Trump's relaxed vehicle standards could raise fuel costs and emissions
The Trump administration's planned rollback of vehicle emissions standards could drive staggering increases in both fuel costs and transportation emissions.
Where it stands: The White House has received from the EPA the final Safer Affordable Fuel-Efficient (SAFE) Vehicles Rule for review. The relaxed regulations have sparked blowback from the auto industry, from California and the states that follow its stricter standards, and even from Canada, which signed an emissions-related memorandum of understanding with California.
Details: The relaxed rule freezes federal emissions standards at 2020 levels, stagnating fuel economy at 37 mpg rather than the scheduled 51.4 mpg by 2025.
- It also threatens California’s authority to set its own standards, which 13 other states and Washington, D.C., have adopted.
- An additional 7.6 billion barrels of gasoline would be burned, costing as much as $400 billion through 2050. The nonprofit advocacy organization Consumer Reports has released similar findings, reporting $460 billion in lost fuel savings.
- Vehicle emissions would increase up to 10% by 2035, the year of maximum impact.
The catch: The effects are harder to predict if California maintains its standards. Depending on how automakers respond, the costs could run between $240 billion and $400 billion through 2050, with emissions increasing between 6% and 10% by 2035.
- If Canada were to mirror U.S. federal standards, rather than California's, that decision could cost Canada $67 billion through 2050 and increase emissions 11% by 2035.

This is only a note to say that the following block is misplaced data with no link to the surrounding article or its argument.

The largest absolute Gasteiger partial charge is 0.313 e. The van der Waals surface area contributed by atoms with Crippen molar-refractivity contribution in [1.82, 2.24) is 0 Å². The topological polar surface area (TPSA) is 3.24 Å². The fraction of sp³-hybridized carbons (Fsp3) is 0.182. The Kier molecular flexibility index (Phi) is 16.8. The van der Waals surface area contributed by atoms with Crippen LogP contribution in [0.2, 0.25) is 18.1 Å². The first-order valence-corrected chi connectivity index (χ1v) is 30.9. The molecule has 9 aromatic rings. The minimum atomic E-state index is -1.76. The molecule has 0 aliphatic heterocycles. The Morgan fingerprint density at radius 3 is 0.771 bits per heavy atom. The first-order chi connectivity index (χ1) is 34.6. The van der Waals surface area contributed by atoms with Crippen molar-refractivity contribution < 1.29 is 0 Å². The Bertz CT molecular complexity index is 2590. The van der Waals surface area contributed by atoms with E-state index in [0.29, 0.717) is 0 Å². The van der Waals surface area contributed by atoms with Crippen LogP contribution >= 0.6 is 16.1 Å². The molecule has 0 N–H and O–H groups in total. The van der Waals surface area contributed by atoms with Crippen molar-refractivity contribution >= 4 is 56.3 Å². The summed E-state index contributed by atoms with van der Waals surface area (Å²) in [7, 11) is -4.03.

Between the lines: Beyond these financial and environmental impacts, the proposal could cost up to 60,000 jobs in the auto industry and affiliated industries, according to the administration's own estimate. Other studies have forecast higher job losses, and Consumer Reports estimates industry sales would drop by more than 2 million vehicles.
- Yes, but: Freezing fuel standards could create small economy-wide financial gains in the first few years, because less-efficient cars are cheaper to build, though increased fuel costs would quickly outweigh those savings.
What to watch: The SAFE rule is expected to be finalized in September. Meanwhile, it's already being opposed in court, and California is leading a coalition of state attorneys general to litigate should the Trump administration finalize its rollback.
Megan Mahajan is a policy analyst at Energy Innovation.